Freddy Gray

Why are journalists making Trump’s illness all about themselves?

Why are journalists making Trump's illness all about themselves?
White House Dr Sean Conley (Getty images)
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What’s the most important part of this developing Trump-has-Covid story? Is it ‘how sick is the President?’ Or is it ‘look at journalists trying to find out how sick the President is?’ It can be hard to tell.

Yesterday was the day of the ‘mixed messages’. At a press briefing, the physicians delivered what was meant to be an upbeat assessment of Trump’s condition. The president had been fever free for 24 hours; his symptoms were ‘resolving and improving’. Then came the questions and the answers became confusing. Dr Sean Conley, the incumbent physician to the President, became evasive when asked if Trump had been given oxygen. It turns out he had. The briefing also led to some confusion as to when exactly the President started to feel unwell.

Then came the Mark Meadows sideshow. The White House Chief of Staff got caught out briefing reporters that the actual situation was ‘very concerning’. Silly Mark. He later went on Fox to clarify that Trump had made ‘unbelievable improvements since yesterday morning’ even though he was not ‘out of the woods’. Which is a bit odd because Meadows had given a briefing outside the White House that morning in which he described Trump’s symptoms as mild and said he was in ‘not only in good spirits but very energetic.’

All that did nothing to stop the media’s growing sense that the White House was trying to cover up its fears about the President’s well being — even if Trump looked fine, if a little tired, in his video message on Twitter yesterday evening.

So, without much solid information to go on, Washington’s journalists did what they do best. They talked about themselves. Jonathan Swan, the big scoop-getter at Axios, started telling us about how hard he was working.

He also wrote a short piece, ‘Covering a Cover Up’, which was a sort of masterpiece of clickable ego-driven 21st reportage. It’s worth quoting the intro at length:

What is the actual state of President Trump's health — now and over the past 24 hours?

Why it matters: It’s one of the most high-stakes questions in the world, and I cannot answer it, despite having spent since 5 a.m. on Friday on my phone with sources inside and close to the White House.

On Friday night, we chose not to publish information we'd learned from well-placed sources who told us the president had experienced a fever and was worse than the White House was letting on.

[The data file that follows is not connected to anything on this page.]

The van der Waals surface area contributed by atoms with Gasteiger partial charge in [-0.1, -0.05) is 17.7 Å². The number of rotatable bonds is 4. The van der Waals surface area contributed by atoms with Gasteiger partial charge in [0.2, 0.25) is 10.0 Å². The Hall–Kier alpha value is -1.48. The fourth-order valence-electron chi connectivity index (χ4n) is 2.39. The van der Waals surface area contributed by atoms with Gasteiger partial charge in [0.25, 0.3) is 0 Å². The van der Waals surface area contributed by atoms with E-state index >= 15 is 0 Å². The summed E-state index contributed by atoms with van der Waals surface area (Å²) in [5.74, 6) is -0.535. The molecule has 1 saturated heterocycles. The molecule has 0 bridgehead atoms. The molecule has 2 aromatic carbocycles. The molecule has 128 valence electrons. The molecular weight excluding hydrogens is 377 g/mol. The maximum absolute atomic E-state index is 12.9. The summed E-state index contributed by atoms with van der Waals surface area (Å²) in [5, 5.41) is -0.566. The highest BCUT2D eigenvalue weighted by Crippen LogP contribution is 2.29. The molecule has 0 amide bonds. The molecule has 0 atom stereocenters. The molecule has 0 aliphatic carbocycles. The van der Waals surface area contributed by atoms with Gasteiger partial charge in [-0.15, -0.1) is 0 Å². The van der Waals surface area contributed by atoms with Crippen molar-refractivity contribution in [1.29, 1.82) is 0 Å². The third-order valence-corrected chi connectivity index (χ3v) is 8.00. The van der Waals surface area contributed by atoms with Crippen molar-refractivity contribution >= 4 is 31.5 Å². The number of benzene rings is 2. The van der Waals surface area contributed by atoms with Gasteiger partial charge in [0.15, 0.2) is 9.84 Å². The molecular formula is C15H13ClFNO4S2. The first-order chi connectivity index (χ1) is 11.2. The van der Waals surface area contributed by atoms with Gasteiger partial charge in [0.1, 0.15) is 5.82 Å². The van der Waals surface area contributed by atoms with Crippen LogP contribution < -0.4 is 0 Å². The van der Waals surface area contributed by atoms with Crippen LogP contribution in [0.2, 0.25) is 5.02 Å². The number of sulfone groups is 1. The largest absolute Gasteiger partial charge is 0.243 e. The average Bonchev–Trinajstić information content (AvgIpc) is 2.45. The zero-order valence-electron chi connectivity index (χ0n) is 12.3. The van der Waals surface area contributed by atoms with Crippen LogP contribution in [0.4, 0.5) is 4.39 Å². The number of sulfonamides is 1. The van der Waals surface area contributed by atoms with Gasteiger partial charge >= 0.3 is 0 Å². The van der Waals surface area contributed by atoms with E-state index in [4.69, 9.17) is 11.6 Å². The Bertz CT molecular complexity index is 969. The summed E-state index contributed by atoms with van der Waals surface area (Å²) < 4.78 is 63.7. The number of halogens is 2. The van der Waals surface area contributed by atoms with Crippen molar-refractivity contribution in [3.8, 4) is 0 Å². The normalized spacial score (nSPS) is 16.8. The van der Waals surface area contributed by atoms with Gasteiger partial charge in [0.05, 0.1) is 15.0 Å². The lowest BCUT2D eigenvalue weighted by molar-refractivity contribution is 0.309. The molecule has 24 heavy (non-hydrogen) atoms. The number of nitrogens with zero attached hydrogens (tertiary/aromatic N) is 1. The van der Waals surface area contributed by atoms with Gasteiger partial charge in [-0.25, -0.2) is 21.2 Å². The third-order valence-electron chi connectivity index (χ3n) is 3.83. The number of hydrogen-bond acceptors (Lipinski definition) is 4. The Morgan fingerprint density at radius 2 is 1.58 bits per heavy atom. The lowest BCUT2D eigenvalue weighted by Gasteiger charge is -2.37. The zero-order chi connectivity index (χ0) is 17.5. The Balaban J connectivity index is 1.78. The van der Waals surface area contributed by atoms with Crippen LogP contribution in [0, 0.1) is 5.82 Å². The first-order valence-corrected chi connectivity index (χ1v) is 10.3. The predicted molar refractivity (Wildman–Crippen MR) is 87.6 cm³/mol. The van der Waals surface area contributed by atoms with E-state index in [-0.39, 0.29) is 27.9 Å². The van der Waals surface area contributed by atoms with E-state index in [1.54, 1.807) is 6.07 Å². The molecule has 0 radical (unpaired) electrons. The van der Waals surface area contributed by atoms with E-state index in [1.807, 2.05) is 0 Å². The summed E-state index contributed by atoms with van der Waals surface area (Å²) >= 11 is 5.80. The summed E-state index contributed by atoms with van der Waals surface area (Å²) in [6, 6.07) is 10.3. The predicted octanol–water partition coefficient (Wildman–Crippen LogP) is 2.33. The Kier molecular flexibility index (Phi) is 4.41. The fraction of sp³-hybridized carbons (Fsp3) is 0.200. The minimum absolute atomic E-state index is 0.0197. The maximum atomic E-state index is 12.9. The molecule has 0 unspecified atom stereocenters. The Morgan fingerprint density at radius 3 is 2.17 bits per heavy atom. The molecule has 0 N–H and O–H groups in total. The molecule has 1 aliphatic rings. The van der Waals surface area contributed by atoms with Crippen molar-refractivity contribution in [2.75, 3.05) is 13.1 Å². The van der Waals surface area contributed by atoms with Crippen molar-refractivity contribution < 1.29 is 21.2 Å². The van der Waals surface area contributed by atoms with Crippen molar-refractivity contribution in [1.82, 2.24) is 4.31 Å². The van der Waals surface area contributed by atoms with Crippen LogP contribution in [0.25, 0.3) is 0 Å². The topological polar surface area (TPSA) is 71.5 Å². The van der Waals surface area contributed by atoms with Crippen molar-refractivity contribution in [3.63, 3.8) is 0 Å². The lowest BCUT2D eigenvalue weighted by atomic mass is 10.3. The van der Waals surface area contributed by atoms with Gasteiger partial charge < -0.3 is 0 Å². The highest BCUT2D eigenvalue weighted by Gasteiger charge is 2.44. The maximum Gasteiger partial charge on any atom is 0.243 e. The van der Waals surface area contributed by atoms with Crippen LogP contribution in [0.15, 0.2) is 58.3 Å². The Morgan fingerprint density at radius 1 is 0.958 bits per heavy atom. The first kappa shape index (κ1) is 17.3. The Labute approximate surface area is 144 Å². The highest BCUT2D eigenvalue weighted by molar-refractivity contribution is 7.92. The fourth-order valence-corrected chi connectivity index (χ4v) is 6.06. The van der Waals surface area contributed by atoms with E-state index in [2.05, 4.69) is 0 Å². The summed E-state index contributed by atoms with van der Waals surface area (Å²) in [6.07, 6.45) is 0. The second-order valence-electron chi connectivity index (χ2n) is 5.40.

We chose not to publish because we weren’t certain enough it was correct, and it was no time to lower our editorial standards.

The message: don’t for one moment think that we at Axios aren’t amazingly good at our jobs. It’s only our professionalism that stopped us from breaking a major story. Better late than wrong etc etc.

Meanwhile on Twitter, the blue-check back slapping began in earnest. Journalists told each other what amazing professionals they have been when dealing with an incoherent White House. Maggie Haberman of the New York Times praised Swan’s piece. Swan for his part said: ‘The last 24 hours is more evidence why Maggie Haberman is the best reporter covering the Trump White House.’ It’s almost sweet.

Meanwhile, Tim Alberta, the Chief Political Correspondent at Politico, told ‘all the youngsters out there... this is called Journalism 101. Free lesson from professor @jonathanswan...’

Alberta is clearly a magnanimous fellow. Faced with this major story of a sick President in hospital with just a month to go before the election, he seems to have decided his job is to educate his lessers on the principles of sound journalism.

He then got very cross about Sara Cook of CBS’s tweeting of Mark Meadows ‘concerning’ statement without attribution.

You have to admire anyone who starts a tweet like that with ‘Listen’? Oh we’re listening Tim: give us more of your pearls! Oh not wait you already are...

At which point Oliver Darcy of CNN, who is at least a ‘media reporter’ chipped in with:

One couldn’t help wondering: if these journos spent a little bit more time digging and less time applauding themselves on Twitter, they might be better able to stand up the stories they’ll later insist they already knew? Just a thought.

Yes, the White House’s communications in recent have been muddling and arguably deceptive. But that isn’t all that surprising. An arguably bigger problem is that the media has become so implacably narcissistic that it can’t stop talking about itself. Blame Twitter, I suppose.

Written byFreddy Gray

Freddy Gray is the editor of Spectator USA and deputy editor of The Spectator.

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